MUSKOKA, ON – The ball is rolling to get Bracebridge and Huntsville new hospitals.

Last week, the Muskoka Algonquin Healthcare (MAHC) Board of Directors supported a proposal to build new facilities in both communities over the next 15 years.

Bracebridge Mayor Graydon Smith was pleased with the decision and said the plans are all about the future.

“This is not about today,” Smith said, speaking to the MyMuskokaNow.com newsroom on Wednesday.

“This is about tomorrow. These builds will start quite some time in the future and last up to 70 years. Our communities are going to continue to grow and one of the primary things we need is healthcare that serves our citizens.”

The MAHC board endorsed the proposal at its October 10th meeting. Now, a submission will be made to the North Simcoe Muskoka Local Health Integration Network (NSM LHIN) and Ontario Ministry of Health. The proposal has a new hospital being built on the current Huntsville site. There is new land in the plans for the Bracebridge facility.

According to Smith, parts of the Muskoka Algonquin Healthcare facility have been renovated, but the building was originally built in the ’50s and its shelf life is running out.

“It doesn’t meet the current standards for healthcare provisions you would find in a new hospital in terms of infection control or the way things are laid out,” Smith said. “We also know healthcare is going to change in the future.”

There are 23 members on the task force organizing the project which include local doctors, both hospital foundations, auxiliaries, municipal representatives from north and south Muskoka, East Parry Sound and the District of Muskoka.

The group evaluated five ways to redevelop the sites.

“Having carefully reviewed and analyzed the report from the task force, the board agrees with the recommendation that two new hospitals are the best option for our future generations that gives Muskoka and area the acute care facilities our communities want and ultimately require for the next 50 years,” Board Chair Phil Matthews said in a release.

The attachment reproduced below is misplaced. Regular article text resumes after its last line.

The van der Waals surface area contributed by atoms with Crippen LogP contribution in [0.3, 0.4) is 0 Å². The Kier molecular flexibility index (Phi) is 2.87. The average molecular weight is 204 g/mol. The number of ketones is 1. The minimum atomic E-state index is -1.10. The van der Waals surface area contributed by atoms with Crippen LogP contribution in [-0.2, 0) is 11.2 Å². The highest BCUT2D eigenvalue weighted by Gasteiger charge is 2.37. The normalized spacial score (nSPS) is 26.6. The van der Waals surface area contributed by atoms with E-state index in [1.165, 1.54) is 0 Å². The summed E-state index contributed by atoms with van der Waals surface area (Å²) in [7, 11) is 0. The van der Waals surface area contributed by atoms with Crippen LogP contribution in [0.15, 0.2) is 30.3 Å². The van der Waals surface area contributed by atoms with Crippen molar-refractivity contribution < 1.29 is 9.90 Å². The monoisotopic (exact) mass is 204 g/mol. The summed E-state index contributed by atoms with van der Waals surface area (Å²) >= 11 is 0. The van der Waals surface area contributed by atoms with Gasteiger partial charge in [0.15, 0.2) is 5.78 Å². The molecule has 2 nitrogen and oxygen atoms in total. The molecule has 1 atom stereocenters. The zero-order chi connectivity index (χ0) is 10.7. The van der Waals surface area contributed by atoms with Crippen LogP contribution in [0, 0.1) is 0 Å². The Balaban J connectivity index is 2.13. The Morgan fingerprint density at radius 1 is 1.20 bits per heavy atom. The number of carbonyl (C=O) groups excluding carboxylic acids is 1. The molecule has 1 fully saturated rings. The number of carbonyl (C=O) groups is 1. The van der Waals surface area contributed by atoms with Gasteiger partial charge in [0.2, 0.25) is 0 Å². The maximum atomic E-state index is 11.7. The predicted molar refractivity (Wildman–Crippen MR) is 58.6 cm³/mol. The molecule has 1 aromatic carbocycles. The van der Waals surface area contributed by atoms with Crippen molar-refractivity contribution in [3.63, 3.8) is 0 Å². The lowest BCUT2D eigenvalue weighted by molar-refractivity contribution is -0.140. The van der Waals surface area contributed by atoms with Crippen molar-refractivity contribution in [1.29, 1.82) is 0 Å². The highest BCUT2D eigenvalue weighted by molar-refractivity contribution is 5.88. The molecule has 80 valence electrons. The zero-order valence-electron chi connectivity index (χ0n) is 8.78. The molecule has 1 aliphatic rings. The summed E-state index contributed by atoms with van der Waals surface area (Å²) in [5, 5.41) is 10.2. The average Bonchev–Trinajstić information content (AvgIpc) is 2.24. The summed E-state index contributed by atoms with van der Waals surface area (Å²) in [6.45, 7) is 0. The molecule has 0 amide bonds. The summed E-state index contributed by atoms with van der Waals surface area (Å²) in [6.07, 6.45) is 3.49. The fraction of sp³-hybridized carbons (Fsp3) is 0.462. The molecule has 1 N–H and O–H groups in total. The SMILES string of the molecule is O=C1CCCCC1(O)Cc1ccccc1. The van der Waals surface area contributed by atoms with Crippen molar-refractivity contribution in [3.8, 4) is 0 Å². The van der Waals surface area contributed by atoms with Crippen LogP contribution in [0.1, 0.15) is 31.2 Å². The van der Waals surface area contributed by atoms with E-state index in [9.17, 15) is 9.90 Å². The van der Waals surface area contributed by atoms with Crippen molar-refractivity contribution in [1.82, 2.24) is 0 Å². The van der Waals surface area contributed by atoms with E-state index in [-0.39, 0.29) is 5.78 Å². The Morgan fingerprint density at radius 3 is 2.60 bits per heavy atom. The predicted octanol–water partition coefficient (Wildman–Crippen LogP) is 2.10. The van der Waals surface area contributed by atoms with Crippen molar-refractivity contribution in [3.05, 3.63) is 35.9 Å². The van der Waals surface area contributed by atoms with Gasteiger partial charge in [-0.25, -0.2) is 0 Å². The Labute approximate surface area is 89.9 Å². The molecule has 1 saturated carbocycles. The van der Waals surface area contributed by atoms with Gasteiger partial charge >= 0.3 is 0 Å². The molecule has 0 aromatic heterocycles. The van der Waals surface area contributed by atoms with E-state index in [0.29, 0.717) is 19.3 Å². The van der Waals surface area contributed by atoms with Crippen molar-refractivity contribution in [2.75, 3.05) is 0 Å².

The release added that the sites for the two new buildings enabled innovation, future flexibility and operational excellence.

Smith said both sites are critical for the areas that they serve.

“This has always been about maintaining two sites in Muskoka, serving the area and making sure people have access to healthcare. ” Smith said. “I think there are a lot of conversations still to go on with the province to figure out what the final form and function of these hospitals are.”

The Ontario Ministry of Health funds 90 per cent of construction costs when it comes to new builds. This means Bracebridge and Huntsville would have to foot the bill for the remaining 10 per cent.

Smith said all the options had roughly the same price tag when comparing a new build to renovating the current facilities.

“It was felt a better product could be delivered as a new product, as opposed to the other options,” Smith said. “Locally, I think we are unfairly burdened by a provincial funding formula that says we have to pay 10 per cent plus. I think the province needs to look at that and recognize that we are not like the Greater Toronto Area, we are in a very different situation.”

“At the same time, there is a role for municipalities in the district to play to help support local healthcare. Those discussions will go on for quite some time.”

According to the release, the cost to taxpayers will be roughly $130 million. Mathews said in the release the MAHC will be able to save about $35 million by transferring furniture, fixtures and equipment from the older hospitals to the new buildings.

I’m encouraged that our Foundations studied their ability to fundraise special capital funds and together are prepared to raise $20 million for redevelopment, in addition to ongoing annual multi-million dollar contributions to replace current equipment and technology,” Mathews said in the release.

According to the board chair, those two numbers bring the local share down to $74 million to be funded over the next 15 years.

The release included a “simplified” example of how to raise the money. It said if all 50,000 households in the district put in $8 a month over the next 15 years, the project would be paid off. That was just an example and not something actually being considered.

The MAHC will complete stage one of the proposal for submission to the NSM LHIN and Ministry of Health by the end of the year. Once it gets approval, it will continue on to the next stage in the Ministry’s capital planning process.

“We are excited to bring this decision to a close and look forward to working with our communities to make this plan a reality,” Matthews said in the release. “Together, we can ensure MAHC is positioned with facilities that support outstanding integrated health care to our communities with exemplary standards and compassion. Thank you to all those who have given countless hours to our capital planning that will benefit our communities for decades to come.”